Ensure that the From field is using your website’s admin email address. Also, verify that the emails in the To and From fields are different. Once you’ve made the necessary changes, click on the Save button.
You can change the settings in WPForms Lite by navigating to WP Forms > All Forms. To open the editor, click on Edit under the form you want to change. Next, select Settings in the left-hand menu, followed by Notifications.
Here, you’ll be able to update the Send To Email Address and From Email fields. Click on the Save button when you’ve made your desired changes.
You’re less likely to run into problems using Jetpack’s contact form, as this plugin doesn’t give you as many configuration options. If there is an issue, it probably stems from having the same email address set as both To and From.
You can correct this by making one simple change. After you’ve added the form using the block, click on the pencil icon to edit the form options.
You can change the email address your form responses send to on this screen. Note that you won’t be able to change the address that forms are sent from, as Jetpack uses your website’s admin email for this.
Take Your WordPress Site to the Next Level
Whether you need help with plugin settings, transactional emails, or smtp authentication, we can help! Subscribe to our monthly digest so you never miss an article.
More WordPress Error Guides
Want to learn how to fix other common WordPress errors? We’ve put together several tutorials to help you.
- How to Fix the 500 Internal Server Error in WordPress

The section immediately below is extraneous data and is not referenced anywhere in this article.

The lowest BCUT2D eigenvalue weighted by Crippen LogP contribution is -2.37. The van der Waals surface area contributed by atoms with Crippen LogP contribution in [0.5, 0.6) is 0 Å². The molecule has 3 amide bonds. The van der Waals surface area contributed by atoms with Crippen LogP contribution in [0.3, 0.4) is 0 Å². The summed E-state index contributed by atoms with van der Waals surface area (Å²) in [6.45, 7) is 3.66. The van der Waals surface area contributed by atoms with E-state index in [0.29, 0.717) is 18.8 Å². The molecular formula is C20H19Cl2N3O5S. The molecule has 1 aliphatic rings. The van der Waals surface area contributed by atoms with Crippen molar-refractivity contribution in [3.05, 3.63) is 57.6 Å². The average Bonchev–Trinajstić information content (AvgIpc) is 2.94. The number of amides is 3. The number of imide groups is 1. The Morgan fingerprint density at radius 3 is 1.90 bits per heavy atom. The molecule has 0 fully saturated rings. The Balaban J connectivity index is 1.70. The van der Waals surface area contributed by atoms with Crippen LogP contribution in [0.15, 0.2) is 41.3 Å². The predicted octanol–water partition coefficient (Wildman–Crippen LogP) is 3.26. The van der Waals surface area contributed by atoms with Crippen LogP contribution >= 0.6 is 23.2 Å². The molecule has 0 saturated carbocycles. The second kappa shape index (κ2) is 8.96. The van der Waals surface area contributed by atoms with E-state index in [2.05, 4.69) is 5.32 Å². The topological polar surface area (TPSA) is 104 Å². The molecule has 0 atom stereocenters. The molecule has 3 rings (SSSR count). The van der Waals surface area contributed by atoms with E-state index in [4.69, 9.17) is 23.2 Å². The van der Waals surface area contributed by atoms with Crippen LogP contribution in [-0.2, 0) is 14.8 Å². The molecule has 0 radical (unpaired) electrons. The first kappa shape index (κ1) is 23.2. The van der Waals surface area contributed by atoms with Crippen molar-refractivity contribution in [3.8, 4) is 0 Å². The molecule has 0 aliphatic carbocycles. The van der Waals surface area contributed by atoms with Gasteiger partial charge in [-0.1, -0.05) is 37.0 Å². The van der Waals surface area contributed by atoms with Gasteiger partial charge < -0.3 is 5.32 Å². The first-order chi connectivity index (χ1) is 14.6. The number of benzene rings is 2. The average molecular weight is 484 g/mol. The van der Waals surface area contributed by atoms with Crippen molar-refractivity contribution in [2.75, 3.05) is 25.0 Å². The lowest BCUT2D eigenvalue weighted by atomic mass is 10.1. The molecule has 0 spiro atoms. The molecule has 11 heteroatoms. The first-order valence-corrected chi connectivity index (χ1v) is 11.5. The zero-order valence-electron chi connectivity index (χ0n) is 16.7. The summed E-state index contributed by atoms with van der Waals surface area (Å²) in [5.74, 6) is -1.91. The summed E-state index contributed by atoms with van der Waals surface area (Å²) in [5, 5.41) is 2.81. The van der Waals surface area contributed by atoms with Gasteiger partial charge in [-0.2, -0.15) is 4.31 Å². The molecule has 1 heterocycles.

- How to Fix Syntax Errors in WordPress
- How to Fix the Error Establishing Database Connection in WordPress
- How to Fix WordPress Error 404 Not Found
- How to Fix the Sidebar Below Content Error in WordPress (In 3 Steps)
Ready to Fix the WordPress Not Sending Email Issue?
There are few things as irritating as having to dig through your spam folder to look for a missing email. However, once you’ve fixed this common WordPress issue, your website’s emails should safely find their way to their intended destinations.
In this piece, we showed you how to leverage the WP Mail SMTP plugin, and use either your hosting or Gmail account to send emails. Once you’ve handled that task, you can move on to configuring the options in your contact form plugin, to ensure that those emails properly send as well.
If you’d like to make your experience with WordPress emails easier, you might want to consider checking out DreamPress, our managed hosting plan. You’ll have access to our premium support 24/7 to help you with any problems you may run into on your site!